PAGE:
>Brandywine", but this source is apparently in manuscript and held by a French
      >library. Smith makes only a very few references to the journal content, and I
      >get the impression that it provides little if any significant data as to the
      >meeting house line engagement.
      >
      >The excerpt from Wood's account is, as you suggest, a description of a
      >totally separate phase of the battle, and has nothing to do with the
      >Birmingham Meeting House phase. In fact, the Plowed (or Ploughed) Hill
      >location is usually referenced as the site of the third and final Continental
      >defense, being followed by the withdrawal to Dilworthtown. Locally, the area
      >is more frequently referred to as "Sandy Hollow", that title obviously
      >describing the declivity at the base of the ridge. The second position,
      >centered on a road intersection considerably in rear of Birmingham, is easily
      >visible from the crest of Plowed Hill. (The marker denoting the spot
      >traditionally attributed to be the location of Lafayette's wounding is in the
      >front yard of a house on the east side of this intersection.)
      >
      >Given the quite close proximity of the third and final "stand" site to the
      >second position, and supported by several primary sources, that last defense
      >appears to have been little more than a very brief pause in what had become a
      >running fight. In the fall of 1977, the same slope again being nothing but a
      >plowed cornfield, I confirmed the location as best represented in a German
      >map also pictured in Smith's book, through the recovery of a substantial
      >quantity of musket balls. From the dispersion of the recoveries, it was very
      >evident exactly where the Continental line had been drawn, the virtual
      >entirety of the musket balls being found within an area about 120 yards long
      >and 20 yards deep, perpendicular to the road anchoring the left flank.
      >Outside that quite small rectangle, in all directions, the recoveries fell
      >off abruptly. Over several seasons of detecting, nearly 200 balls were
      >recovered, with a notable majority being "drops" rather than fired balls. In
      >the field below and in front of the American position, the "Sandy Hollow"
      >yielded very few rounds, either fired or dropped. While 200 musket balls may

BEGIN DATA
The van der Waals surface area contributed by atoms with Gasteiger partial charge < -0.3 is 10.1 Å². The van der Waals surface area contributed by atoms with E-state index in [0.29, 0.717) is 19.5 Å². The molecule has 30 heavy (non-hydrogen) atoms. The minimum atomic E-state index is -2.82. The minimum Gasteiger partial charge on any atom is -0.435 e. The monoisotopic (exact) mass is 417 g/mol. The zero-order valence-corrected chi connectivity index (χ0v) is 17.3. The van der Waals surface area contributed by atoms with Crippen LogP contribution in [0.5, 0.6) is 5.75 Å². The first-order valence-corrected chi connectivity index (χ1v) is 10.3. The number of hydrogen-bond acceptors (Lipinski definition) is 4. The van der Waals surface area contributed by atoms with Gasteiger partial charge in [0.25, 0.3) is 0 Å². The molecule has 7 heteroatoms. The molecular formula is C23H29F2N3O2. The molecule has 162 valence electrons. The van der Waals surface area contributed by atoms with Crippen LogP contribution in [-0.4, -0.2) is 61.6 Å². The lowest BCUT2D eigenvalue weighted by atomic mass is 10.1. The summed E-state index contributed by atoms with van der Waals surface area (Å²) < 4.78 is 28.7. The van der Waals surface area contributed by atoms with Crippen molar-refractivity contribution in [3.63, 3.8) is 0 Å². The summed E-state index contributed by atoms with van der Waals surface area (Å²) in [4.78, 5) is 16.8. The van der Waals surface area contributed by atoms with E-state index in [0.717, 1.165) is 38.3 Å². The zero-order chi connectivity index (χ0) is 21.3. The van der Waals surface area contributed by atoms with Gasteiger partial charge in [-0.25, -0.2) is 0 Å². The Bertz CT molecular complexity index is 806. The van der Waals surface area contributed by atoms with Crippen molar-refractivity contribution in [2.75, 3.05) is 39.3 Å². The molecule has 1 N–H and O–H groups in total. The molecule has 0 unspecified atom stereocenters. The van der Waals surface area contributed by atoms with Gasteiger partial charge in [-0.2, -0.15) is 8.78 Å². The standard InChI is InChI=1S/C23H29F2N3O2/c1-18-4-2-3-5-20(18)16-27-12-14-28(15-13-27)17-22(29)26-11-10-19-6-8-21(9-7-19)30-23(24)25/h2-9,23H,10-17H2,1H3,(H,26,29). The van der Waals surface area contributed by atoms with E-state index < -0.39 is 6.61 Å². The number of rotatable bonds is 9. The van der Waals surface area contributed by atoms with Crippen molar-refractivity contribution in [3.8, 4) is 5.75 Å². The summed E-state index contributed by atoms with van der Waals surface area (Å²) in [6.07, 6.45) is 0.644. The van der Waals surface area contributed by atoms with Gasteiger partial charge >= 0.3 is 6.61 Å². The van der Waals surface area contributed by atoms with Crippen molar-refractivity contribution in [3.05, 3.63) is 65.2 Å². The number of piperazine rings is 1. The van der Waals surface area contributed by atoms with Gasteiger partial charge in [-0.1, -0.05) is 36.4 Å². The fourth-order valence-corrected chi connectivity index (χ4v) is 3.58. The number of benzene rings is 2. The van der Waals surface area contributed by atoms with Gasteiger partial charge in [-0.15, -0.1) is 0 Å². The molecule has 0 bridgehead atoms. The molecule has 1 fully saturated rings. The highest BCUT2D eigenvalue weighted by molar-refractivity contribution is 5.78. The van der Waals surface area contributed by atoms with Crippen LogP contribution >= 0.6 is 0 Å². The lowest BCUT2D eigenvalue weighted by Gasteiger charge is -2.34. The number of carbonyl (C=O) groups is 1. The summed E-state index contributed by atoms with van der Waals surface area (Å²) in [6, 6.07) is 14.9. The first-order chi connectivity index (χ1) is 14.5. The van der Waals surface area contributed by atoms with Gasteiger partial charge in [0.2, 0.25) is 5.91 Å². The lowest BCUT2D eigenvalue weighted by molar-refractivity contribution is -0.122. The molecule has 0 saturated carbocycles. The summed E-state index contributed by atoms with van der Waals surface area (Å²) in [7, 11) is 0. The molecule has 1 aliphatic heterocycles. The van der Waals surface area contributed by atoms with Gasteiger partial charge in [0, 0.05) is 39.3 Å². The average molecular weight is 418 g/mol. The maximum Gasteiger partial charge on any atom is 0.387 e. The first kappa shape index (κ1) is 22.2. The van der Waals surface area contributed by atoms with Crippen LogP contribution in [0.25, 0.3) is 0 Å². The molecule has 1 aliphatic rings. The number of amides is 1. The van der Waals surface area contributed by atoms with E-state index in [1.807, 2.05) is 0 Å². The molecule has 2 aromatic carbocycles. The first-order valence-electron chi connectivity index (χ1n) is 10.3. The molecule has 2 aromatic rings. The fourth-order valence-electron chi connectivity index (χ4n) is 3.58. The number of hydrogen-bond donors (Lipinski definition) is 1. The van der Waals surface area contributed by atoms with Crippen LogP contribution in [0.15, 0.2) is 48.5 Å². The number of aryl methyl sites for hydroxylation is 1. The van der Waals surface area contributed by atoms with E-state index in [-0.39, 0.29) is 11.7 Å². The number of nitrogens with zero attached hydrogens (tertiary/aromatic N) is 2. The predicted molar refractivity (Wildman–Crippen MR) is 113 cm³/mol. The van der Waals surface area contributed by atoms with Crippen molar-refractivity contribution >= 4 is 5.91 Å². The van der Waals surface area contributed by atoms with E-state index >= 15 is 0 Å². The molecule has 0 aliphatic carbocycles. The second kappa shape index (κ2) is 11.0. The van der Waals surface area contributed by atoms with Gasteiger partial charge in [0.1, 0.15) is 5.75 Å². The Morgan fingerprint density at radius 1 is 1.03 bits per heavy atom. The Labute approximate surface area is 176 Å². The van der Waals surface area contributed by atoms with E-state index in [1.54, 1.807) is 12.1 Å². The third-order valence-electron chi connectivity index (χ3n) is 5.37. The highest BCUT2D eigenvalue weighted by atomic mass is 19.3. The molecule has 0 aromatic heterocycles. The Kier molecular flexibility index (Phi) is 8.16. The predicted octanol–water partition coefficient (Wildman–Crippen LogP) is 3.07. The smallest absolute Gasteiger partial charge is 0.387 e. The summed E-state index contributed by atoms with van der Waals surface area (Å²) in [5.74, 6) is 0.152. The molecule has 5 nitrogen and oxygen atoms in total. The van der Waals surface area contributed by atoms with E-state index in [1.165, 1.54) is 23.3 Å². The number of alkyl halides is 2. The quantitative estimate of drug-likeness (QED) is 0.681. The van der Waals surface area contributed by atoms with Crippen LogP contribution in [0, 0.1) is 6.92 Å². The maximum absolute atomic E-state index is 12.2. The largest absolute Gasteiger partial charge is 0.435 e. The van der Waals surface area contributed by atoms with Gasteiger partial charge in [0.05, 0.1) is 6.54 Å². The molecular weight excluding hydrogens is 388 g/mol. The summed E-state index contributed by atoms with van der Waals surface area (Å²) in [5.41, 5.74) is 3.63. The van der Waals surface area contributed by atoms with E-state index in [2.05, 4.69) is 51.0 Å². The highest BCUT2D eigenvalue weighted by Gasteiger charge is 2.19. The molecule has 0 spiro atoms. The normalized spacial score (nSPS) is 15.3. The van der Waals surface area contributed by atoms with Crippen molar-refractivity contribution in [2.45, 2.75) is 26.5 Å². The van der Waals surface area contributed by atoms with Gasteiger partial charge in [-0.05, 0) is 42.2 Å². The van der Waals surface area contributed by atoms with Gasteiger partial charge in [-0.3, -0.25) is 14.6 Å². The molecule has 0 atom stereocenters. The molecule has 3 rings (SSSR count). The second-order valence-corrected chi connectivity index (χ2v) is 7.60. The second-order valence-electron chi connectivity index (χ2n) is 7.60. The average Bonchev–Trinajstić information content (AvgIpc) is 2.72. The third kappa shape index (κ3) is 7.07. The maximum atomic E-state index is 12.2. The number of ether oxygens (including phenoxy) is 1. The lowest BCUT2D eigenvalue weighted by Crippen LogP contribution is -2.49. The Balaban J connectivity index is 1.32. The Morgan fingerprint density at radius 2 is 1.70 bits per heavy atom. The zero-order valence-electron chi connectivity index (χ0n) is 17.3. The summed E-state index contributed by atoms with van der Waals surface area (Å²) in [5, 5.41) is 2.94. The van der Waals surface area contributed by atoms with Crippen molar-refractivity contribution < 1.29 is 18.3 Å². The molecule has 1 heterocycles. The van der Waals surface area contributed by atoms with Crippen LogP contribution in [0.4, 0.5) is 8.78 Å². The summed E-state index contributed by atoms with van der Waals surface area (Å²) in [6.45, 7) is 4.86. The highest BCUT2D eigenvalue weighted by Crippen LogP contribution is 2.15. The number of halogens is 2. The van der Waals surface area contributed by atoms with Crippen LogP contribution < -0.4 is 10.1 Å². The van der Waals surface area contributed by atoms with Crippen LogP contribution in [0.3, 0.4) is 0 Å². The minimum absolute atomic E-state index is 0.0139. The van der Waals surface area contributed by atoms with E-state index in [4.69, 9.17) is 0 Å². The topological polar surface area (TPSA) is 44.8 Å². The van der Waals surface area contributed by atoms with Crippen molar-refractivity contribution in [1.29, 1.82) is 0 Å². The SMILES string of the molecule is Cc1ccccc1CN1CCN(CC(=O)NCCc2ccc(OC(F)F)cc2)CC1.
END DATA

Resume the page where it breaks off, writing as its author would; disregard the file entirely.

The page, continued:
>seem like a quite large recovery simply from the perspective of "finds", it
      >was immediately clear that this field was a "virgin site" as far as having
      >never been previously metal detected. Thus, the total recovery certainly
      >documents a very small and very brief encounter. The extremely small number
      >of balls found within Sandy Hollow would suggest that the Crown forces did
      >not even stop to form a firing line. The large proportion of "drops" at the
      >Continental position likewise suggests a very hurried formation with a lot of
      >fumbling taking place. In no way could this third and final phase have been
      >anywhere near a 45-minute engagement as was the case at Marshall's Woods. It
      >was clearly a brief pause during which perhaps one or two rounds were fired,
      >the Crown forces perhaps hardly even pausing in their driving the
      >Continentals from the field.
      >
      >I certainly congratulate any List stalwarts who may have made it this far.
      >Mike, I hope the above profiling of my own take on the operations of the 3rd
      >VA is of some benefit. Also, I'll be following this up with a direct e-mail
      >to you to see if we can be sure you get at least a working photocopy of the
      >Smith book.
      >
      >
      >Cordially,
      >
      >Bob McDonald
      >
      >For Superb Primary Resources:
      >www.RevWar75.com
      >
      >
      >[Non-text portions of this message have been removed]
      >
      >
      >
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    • ju_rees18938
      ... the cemetary at today s Birmingham Meeting-house when the battle begins, am I with Sullivan s men?  Did they use the wall as a breastwork?  And did
      Message 2 of 5 , May 2, 2002
        In answer to Mike Cecere's question:


        > On another note, if I were standing along the stone wall that faces
        the cemetary at today's Birmingham Meeting-house when the battle
        begins, am I with Sullivan's men?  Did they use the wall as a
        breastwork?  And did Stirling's and Stephen's line extend to the
        right or did it curve more to the rear?  Many secondary sources